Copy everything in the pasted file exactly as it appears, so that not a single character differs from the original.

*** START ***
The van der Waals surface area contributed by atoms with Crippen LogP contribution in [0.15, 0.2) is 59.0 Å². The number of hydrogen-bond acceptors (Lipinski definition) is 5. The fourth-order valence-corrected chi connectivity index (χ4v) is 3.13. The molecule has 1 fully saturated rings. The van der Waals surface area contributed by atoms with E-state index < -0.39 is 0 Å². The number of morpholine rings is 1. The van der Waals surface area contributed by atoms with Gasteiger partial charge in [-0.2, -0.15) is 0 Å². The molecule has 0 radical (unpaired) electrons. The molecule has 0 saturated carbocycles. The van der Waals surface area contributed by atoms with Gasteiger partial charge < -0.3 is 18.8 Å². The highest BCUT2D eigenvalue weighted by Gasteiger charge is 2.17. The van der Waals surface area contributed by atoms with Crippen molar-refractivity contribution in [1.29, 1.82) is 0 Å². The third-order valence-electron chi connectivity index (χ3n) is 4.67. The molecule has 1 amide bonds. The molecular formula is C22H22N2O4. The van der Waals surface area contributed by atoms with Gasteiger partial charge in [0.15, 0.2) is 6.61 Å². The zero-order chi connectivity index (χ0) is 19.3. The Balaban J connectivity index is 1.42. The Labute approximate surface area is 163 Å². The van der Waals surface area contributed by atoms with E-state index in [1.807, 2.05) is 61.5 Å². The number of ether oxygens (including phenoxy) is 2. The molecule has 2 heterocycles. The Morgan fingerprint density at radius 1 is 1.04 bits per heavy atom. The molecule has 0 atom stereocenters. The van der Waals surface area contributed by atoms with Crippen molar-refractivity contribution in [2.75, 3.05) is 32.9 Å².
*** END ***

The van der Waals surface area contributed by atoms with Crippen LogP contribution in [0.15, 0.2) is 59.0 Å². The number of hydrogen-bond acceptors (Lipinski definition) is 5. The fourth-order valence-corrected chi connectivity index (χ4v) is 3.13. The molecule has 1 fully saturated rings. The van der Waals surface area contributed by atoms with E-state index < -0.39 is 0 Å². The number of morpholine rings is 1. The van der Waals surface area contributed by atoms with Gasteiger partial charge in [-0.2, -0.15) is 0 Å². The molecule has 0 radical (unpaired) electrons. The molecule has 0 saturated carbocycles. The van der Waals surface area contributed by atoms with Gasteiger partial charge < -0.3 is 18.8 Å². The highest BCUT2D eigenvalue weighted by Gasteiger charge is 2.17. The van der Waals surface area contributed by atoms with Crippen molar-refractivity contribution in [1.29, 1.82) is 0 Å². The third-order valence-electron chi connectivity index (χ3n) is 4.67. The molecule has 1 amide bonds. The molecular formula is C22H22N2O4. The van der Waals surface area contributed by atoms with Gasteiger partial charge in [0.15, 0.2) is 6.61 Å². The zero-order chi connectivity index (χ0) is 19.3. The Balaban J connectivity index is 1.42. The Labute approximate surface area is 163 Å². The van der Waals surface area contributed by atoms with E-state index in [1.807, 2.05) is 61.5 Å². The number of ether oxygens (including phenoxy) is 2. The molecule has 2 heterocycles. The Morgan fingerprint density at radius 1 is 1.04 bits per heavy atom. The molecule has 0 atom stereocenters. The van der Waals surface area contributed by atoms with Crippen molar-refractivity contribution in [2.75, 3.05) is 32.9 Å².